The following factors are known to put an individual at greater risk for developing binge eating disorder:

  • Dieting history. Some individuals with BED report that strict diets and calorie restriction during the day often leads to greater urges to binge eat in the evening.
  • Family history. If you have a parent or sibling who has experienced an eating disorder, you're at greater risk for developing one yourself.
  • Psychological issues. Low self-esteem and other mental health problems, such as depression and anxiety, put an individual at higher risk of developing an eating disorder.


When left untreated, BED can lead to a host of social and health complications. Binge eating disorder sufferers may isolate themselves socially, have a poor quality of life, and have trouble fitting in at work and in social situations.

Binge eating disorder has also been connected to health problems such as the following:

  • Gastroesophageal reflux disease (GERD)
  • Heart disease
  • Obesity
  • Joint problems
  • Sleep apnea
  • Type 2 diabetes

Though they are not caused by binge eating disorder, psychiatric disorders including depression, anxiety, bipolar disorder and substance use disorder have been linked to BED, according to Mayo Clinic.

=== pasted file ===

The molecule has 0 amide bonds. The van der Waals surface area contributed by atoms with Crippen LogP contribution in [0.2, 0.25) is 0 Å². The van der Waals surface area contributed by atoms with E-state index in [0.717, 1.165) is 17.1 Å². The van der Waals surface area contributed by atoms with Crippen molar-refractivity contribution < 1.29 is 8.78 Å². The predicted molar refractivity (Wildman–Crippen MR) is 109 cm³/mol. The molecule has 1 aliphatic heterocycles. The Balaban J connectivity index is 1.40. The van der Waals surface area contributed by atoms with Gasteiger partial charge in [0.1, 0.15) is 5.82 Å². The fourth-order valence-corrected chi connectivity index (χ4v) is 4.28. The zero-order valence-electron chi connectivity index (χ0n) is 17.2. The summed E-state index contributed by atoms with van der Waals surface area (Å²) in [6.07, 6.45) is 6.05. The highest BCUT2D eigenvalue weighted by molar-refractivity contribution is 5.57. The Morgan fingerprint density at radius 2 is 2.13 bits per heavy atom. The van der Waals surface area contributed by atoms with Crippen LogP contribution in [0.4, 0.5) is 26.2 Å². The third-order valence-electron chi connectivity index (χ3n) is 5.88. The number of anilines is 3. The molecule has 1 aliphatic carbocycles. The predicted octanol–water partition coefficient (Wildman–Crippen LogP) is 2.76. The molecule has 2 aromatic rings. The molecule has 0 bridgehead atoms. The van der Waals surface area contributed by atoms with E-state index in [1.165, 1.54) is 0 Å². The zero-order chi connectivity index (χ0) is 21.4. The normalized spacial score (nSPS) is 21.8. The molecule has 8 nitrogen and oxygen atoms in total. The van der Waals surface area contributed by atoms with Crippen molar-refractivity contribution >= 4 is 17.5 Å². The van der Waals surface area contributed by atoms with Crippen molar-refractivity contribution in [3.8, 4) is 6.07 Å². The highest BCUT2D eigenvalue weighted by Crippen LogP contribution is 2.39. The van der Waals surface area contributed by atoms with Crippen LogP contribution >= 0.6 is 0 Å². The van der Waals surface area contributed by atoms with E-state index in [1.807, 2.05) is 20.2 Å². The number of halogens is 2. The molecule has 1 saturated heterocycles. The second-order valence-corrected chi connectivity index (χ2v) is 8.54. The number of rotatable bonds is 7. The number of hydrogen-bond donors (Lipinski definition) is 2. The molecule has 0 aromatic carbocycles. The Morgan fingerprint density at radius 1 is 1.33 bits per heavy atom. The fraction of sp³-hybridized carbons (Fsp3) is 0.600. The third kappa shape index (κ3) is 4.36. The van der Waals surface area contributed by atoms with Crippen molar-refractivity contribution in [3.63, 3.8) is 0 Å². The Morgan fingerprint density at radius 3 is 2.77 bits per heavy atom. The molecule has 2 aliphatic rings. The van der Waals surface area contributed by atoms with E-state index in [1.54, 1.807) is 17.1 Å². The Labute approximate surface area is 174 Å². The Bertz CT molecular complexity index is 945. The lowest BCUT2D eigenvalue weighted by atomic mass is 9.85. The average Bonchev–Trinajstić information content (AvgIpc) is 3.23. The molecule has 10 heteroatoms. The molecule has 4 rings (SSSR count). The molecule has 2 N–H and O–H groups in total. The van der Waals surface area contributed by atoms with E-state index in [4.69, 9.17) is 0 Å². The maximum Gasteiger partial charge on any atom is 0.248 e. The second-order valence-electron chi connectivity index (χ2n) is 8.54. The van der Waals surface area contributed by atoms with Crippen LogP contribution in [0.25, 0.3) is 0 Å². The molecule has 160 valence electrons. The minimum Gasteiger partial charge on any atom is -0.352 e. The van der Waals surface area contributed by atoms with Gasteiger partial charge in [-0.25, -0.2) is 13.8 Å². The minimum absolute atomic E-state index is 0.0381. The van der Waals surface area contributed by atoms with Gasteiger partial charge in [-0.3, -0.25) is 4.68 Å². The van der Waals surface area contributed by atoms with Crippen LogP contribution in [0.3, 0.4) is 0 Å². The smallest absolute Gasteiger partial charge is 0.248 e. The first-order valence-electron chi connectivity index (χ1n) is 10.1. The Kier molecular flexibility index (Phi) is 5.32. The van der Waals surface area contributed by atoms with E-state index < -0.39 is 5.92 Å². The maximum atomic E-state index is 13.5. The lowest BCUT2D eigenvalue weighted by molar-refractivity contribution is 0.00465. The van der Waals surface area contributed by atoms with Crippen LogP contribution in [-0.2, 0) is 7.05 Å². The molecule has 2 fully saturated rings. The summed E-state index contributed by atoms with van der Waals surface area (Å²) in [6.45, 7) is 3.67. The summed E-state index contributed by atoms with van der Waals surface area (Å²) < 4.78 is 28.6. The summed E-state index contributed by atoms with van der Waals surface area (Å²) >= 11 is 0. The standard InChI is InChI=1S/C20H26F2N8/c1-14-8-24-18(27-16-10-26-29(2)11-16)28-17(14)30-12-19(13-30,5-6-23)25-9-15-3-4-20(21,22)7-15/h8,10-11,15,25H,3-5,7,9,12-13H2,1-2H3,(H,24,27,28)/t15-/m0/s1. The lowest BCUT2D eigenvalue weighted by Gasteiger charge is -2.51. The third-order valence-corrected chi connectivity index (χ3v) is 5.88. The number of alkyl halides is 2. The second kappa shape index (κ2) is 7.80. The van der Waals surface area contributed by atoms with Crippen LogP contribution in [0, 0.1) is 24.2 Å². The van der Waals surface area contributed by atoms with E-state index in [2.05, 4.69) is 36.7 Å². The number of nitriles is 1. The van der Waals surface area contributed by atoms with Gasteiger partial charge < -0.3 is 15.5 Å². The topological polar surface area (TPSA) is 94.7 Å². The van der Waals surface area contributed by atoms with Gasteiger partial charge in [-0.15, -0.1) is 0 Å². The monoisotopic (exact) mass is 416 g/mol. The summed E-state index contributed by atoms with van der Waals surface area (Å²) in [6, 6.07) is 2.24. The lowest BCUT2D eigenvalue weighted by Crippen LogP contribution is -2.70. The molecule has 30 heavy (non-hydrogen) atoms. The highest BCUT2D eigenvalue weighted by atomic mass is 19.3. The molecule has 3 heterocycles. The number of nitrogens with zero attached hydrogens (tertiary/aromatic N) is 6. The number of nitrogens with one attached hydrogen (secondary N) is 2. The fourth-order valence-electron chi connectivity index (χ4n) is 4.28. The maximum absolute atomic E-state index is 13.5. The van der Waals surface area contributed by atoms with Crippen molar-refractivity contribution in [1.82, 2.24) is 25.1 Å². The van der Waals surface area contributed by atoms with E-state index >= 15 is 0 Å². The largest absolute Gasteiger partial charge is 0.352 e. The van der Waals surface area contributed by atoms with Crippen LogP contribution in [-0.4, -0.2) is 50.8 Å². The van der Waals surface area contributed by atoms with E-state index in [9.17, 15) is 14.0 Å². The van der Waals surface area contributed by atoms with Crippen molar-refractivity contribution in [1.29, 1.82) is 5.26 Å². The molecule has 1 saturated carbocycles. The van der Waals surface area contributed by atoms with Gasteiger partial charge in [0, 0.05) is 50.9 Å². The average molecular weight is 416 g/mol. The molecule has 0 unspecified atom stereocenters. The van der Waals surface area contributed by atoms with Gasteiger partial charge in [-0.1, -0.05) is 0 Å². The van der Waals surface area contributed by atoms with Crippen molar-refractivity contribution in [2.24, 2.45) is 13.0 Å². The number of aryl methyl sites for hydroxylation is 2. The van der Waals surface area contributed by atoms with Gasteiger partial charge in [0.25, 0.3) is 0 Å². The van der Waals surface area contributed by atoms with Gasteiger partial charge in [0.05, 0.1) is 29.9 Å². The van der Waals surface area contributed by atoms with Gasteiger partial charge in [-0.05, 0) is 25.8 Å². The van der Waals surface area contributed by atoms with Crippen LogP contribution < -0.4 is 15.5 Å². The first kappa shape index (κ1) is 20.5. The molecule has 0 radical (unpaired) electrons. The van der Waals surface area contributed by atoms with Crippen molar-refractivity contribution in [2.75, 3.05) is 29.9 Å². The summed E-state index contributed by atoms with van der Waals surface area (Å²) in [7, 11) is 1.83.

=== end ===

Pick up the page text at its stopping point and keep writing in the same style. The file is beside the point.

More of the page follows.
Effects on sexual health

Good self-esteem, trust, and physical and emotional health are essential elements to maintaining a thriving and healthy sex life. But maintaining emotional and physical intimacy can be difficult for people with BED, as sufferers often deal with issues such as poor self-esteem, shame and negative body image.

It's also common for them to concurrently suffer from depression and anxiety, the treatment for which can sometimes lead to problems with sexual dysfunction for both men and women.

For people with BED who binge eat frequently, a poor diet can lead to problems with erectile dysfunction (ED) and libido.

How to prevent binge eating disorder

While there's no surefire way to prevent binge eating disorder, there is help available for people who struggle with it. If you have symptoms of BED, reach out to a medical or mental health professional right away.

Treatment typically involves some form of psychotherapy, such as cognitive behavioral therapy (CBT), interpersonal psychotherapy or dialectical behavior therapy (DBT). Therapy can help individuals identify the root causes of their relationship to food and develop healthy ways to cope with negative feelings and environmental factors, and anything else that may trigger binge eating episodes.

In some cases, your doctor may recommend medication to help with the symptoms of binge eating disorder.

How to help someone with binge eating disorder